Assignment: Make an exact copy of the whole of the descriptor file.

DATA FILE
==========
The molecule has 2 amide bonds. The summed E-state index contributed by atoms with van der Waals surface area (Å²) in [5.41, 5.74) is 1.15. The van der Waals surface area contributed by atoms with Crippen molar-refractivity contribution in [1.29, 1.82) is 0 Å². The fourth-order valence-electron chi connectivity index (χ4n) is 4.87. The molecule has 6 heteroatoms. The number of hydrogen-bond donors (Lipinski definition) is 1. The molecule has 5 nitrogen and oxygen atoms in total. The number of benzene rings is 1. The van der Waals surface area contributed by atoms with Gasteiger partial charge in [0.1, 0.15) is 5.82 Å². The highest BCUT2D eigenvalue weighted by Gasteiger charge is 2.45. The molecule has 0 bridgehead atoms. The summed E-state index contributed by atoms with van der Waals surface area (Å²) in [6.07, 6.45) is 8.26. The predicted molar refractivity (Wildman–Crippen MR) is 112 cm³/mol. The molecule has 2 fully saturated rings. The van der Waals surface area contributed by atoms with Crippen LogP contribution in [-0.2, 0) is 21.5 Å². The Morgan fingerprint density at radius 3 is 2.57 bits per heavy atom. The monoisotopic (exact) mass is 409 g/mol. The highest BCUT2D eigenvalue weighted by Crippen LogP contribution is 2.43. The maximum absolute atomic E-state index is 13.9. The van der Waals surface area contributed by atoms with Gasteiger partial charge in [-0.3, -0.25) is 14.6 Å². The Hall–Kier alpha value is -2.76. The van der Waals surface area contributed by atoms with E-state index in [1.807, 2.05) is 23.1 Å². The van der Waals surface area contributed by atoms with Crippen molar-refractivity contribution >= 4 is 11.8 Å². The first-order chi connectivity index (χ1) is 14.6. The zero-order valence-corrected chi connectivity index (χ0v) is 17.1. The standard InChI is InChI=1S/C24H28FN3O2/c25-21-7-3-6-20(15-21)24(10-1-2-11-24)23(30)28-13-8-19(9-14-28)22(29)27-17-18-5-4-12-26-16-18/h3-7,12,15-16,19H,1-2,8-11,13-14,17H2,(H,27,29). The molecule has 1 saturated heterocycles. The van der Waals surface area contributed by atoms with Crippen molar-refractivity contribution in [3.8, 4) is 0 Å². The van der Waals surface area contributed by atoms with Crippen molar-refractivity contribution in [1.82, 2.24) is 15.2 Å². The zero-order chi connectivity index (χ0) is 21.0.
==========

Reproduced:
The molecule has 2 amide bonds. The summed E-state index contributed by atoms with van der Waals surface area (Å²) in [5.41, 5.74) is 1.15. The van der Waals surface area contributed by atoms with Crippen molar-refractivity contribution in [1.29, 1.82) is 0 Å². The fourth-order valence-electron chi connectivity index (χ4n) is 4.87. The molecule has 6 heteroatoms. The number of hydrogen-bond donors (Lipinski definition) is 1. The molecule has 5 nitrogen and oxygen atoms in total. The number of benzene rings is 1. The van der Waals surface area contributed by atoms with Gasteiger partial charge in [0.1, 0.15) is 5.82 Å². The highest BCUT2D eigenvalue weighted by Gasteiger charge is 2.45. The molecule has 0 bridgehead atoms. The summed E-state index contributed by atoms with van der Waals surface area (Å²) in [6.07, 6.45) is 8.26. The predicted molar refractivity (Wildman–Crippen MR) is 112 cm³/mol. The molecule has 2 fully saturated rings. The van der Waals surface area contributed by atoms with Crippen LogP contribution in [-0.2, 0) is 21.5 Å². The Morgan fingerprint density at radius 3 is 2.57 bits per heavy atom. The monoisotopic (exact) mass is 409 g/mol. The highest BCUT2D eigenvalue weighted by Crippen LogP contribution is 2.43. The maximum absolute atomic E-state index is 13.9. The van der Waals surface area contributed by atoms with Gasteiger partial charge in [-0.3, -0.25) is 14.6 Å². The Hall–Kier alpha value is -2.76. The van der Waals surface area contributed by atoms with E-state index in [1.807, 2.05) is 23.1 Å². The van der Waals surface area contributed by atoms with Crippen molar-refractivity contribution >= 4 is 11.8 Å². The first-order chi connectivity index (χ1) is 14.6. The zero-order valence-corrected chi connectivity index (χ0v) is 17.1. The standard InChI is InChI=1S/C24H28FN3O2/c25-21-7-3-6-20(15-21)24(10-1-2-11-24)23(30)28-13-8-19(9-14-28)22(29)27-17-18-5-4-12-26-16-18/h3-7,12,15-16,19H,1-2,8-11,13-14,17H2,(H,27,29). The molecule has 1 saturated heterocycles. The van der Waals surface area contributed by atoms with Crippen molar-refractivity contribution in [3.8, 4) is 0 Å². The van der Waals surface area contributed by atoms with Crippen molar-refractivity contribution in [1.82, 2.24) is 15.2 Å². The zero-order chi connectivity index (χ0) is 21.0.